People in Nevada who have gone through civil litigation and reached an unfavorable outcome have several options for continuing the fight. One option is to file an appeal, which would elevate the case to a higher court. An appellate court does not, however, take into account new evidence. Instead, the judge reviews the lower court’s decision.

There are several alternatives to filing an appeal. For example, during the trial, someone may file a motion for judgment as matter of law. This is useful if the person believes that there is insufficient evidence. According to the Nevada Rules of Civil Procedure, this motion may be made at the close of evidence offered, at the close of the case or within 10 days of receiving written notice of the judgment.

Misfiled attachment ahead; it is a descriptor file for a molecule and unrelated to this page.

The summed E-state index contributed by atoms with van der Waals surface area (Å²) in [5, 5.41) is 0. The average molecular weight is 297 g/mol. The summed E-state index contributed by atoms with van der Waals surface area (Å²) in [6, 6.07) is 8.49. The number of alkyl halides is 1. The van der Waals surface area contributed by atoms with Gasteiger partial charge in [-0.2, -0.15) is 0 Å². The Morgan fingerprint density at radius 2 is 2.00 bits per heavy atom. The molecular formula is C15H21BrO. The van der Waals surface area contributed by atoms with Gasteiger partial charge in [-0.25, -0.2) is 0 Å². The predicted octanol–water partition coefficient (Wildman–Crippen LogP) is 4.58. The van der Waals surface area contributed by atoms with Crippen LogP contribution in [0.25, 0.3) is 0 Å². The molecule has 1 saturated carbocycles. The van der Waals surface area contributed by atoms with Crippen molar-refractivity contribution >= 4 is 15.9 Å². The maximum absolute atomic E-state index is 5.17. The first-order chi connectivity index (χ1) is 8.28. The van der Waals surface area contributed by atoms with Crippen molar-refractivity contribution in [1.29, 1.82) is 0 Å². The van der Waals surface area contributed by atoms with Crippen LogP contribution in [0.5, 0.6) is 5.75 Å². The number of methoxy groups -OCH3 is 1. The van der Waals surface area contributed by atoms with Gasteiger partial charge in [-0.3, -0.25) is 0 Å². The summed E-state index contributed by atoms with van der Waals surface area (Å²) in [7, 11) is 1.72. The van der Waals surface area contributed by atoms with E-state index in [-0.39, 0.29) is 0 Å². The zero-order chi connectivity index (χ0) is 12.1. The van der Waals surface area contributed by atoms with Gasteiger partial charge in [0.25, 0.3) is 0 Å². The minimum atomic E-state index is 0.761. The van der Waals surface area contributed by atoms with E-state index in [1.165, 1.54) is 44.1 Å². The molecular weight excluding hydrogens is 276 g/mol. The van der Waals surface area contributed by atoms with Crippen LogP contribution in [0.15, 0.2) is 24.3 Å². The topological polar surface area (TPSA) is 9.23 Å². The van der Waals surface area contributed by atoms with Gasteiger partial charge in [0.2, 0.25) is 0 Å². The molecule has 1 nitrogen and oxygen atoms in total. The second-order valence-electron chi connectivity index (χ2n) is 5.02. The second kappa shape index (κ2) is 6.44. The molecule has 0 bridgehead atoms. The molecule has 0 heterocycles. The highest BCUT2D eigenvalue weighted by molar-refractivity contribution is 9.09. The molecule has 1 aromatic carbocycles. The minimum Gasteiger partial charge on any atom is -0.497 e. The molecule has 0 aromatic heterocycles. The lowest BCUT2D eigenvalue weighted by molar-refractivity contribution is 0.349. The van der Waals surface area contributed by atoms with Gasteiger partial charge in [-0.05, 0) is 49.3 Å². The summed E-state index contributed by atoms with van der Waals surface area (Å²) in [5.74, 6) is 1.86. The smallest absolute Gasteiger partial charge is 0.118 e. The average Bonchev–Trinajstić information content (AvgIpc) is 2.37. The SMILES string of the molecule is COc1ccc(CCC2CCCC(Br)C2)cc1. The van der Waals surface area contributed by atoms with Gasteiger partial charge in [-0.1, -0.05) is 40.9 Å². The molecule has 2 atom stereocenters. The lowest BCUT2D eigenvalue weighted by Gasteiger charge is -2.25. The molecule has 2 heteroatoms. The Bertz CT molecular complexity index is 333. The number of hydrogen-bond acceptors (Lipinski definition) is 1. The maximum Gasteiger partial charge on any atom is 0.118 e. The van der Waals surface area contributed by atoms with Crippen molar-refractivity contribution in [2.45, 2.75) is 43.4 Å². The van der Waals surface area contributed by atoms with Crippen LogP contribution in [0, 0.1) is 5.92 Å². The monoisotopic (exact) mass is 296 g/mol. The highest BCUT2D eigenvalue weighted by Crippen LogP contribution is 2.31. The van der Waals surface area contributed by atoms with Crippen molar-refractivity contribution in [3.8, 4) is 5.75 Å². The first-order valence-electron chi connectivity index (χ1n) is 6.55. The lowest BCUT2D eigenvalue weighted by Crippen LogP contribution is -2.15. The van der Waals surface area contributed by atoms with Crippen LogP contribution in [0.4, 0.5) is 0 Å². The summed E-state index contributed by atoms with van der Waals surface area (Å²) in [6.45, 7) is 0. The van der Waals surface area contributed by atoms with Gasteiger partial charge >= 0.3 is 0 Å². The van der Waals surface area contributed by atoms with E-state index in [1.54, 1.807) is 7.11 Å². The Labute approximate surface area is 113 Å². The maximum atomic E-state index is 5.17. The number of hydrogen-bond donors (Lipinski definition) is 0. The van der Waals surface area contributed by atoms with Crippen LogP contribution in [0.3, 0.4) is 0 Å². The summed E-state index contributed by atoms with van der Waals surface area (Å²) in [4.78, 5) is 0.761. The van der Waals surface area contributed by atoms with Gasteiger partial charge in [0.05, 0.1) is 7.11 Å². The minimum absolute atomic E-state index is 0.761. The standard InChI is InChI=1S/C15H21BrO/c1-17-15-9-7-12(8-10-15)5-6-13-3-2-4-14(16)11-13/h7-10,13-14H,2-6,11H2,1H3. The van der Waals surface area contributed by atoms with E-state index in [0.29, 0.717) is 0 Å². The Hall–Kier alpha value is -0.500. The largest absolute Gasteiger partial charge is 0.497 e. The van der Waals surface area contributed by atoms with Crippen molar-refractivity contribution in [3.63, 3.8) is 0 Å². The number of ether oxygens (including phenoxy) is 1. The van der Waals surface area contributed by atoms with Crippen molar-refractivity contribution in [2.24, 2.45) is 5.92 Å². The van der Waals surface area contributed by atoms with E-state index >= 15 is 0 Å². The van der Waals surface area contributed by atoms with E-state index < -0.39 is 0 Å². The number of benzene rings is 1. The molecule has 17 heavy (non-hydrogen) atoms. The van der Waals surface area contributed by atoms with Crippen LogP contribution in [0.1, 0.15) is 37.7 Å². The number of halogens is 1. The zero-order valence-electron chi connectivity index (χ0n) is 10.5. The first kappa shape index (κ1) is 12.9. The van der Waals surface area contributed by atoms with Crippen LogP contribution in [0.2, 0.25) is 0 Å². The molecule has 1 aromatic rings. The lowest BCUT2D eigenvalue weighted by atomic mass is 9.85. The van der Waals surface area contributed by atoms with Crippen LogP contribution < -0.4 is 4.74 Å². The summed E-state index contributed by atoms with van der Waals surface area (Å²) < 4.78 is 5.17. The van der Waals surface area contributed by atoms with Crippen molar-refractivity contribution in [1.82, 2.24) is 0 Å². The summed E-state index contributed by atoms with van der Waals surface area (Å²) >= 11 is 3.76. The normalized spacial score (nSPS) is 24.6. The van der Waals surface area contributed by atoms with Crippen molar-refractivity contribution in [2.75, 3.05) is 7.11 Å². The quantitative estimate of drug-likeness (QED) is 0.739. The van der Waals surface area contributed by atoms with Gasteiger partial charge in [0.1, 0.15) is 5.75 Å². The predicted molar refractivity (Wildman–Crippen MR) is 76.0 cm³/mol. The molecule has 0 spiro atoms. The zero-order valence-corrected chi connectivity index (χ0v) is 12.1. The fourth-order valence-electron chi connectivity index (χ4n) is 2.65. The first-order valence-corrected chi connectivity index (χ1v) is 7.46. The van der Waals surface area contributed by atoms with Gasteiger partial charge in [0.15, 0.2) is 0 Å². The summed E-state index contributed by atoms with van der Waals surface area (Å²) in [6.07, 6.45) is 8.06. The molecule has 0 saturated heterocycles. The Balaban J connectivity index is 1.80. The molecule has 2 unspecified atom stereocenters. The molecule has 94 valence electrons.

A motion for a new trial is another useful tool someone can use if the court does not grant a motion for judgment as matter of law. The Nevada Rules of Appellate Procedure points out that someone wishing to appeal a decision based on new evidence should instead file a motion for a new trial. A new trial may also be granted if there was some type of misconduct on the part of the jury or prosecutor, if someone committed perjury or there is a judicial error.

There is also a motion for relief from a judgment or order, which may be granted when there is a clerical mistake, fraud or newly discovered evidence.

Lastly, someone may file a motion to alter or amend a judgment in a non-jury case. The American Bar Association notes that this type of motion is mostly used pursuant to a summary judgment. People may be able to provide additional evidence or offer issues that had not yet been considered. The trial court is then able to review its decision.